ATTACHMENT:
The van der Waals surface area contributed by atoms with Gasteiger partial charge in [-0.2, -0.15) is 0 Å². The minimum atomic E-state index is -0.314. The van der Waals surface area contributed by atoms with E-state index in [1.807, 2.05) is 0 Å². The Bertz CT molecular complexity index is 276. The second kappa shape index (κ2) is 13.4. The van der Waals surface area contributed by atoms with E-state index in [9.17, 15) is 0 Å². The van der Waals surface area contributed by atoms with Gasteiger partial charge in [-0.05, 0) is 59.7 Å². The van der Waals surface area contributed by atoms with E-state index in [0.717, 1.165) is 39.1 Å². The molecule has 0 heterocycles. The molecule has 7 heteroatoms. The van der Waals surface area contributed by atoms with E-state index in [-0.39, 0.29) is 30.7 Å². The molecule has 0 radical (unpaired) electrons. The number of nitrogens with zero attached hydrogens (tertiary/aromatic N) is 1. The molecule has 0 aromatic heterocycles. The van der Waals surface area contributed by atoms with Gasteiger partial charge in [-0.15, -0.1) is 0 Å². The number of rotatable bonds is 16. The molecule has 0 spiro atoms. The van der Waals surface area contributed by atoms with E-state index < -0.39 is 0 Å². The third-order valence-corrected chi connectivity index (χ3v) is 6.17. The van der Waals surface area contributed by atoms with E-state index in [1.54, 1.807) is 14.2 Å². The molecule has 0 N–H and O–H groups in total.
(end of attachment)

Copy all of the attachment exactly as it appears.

The van der Waals surface area contributed by atoms with Gasteiger partial charge in [-0.2, -0.15) is 0 Å². The minimum atomic E-state index is -0.314. The van der Waals surface area contributed by atoms with E-state index in [1.807, 2.05) is 0 Å². The Bertz CT molecular complexity index is 276. The second kappa shape index (κ2) is 13.4. The van der Waals surface area contributed by atoms with E-state index in [9.17, 15) is 0 Å². The van der Waals surface area contributed by atoms with Gasteiger partial charge in [-0.05, 0) is 59.7 Å². The van der Waals surface area contributed by atoms with E-state index in [0.717, 1.165) is 39.1 Å². The molecule has 0 heterocycles. The molecule has 7 heteroatoms. The van der Waals surface area contributed by atoms with E-state index in [-0.39, 0.29) is 30.7 Å². The molecule has 0 radical (unpaired) electrons. The number of nitrogens with zero attached hydrogens (tertiary/aromatic N) is 1. The molecule has 0 aromatic heterocycles. The van der Waals surface area contributed by atoms with Gasteiger partial charge in [-0.15, -0.1) is 0 Å². The number of rotatable bonds is 16. The molecule has 0 spiro atoms. The van der Waals surface area contributed by atoms with E-state index < -0.39 is 0 Å². The third-order valence-corrected chi connectivity index (χ3v) is 6.17. The van der Waals surface area contributed by atoms with E-state index in [1.54, 1.807) is 14.2 Å². The molecule has 0 N–H and O–H groups in total.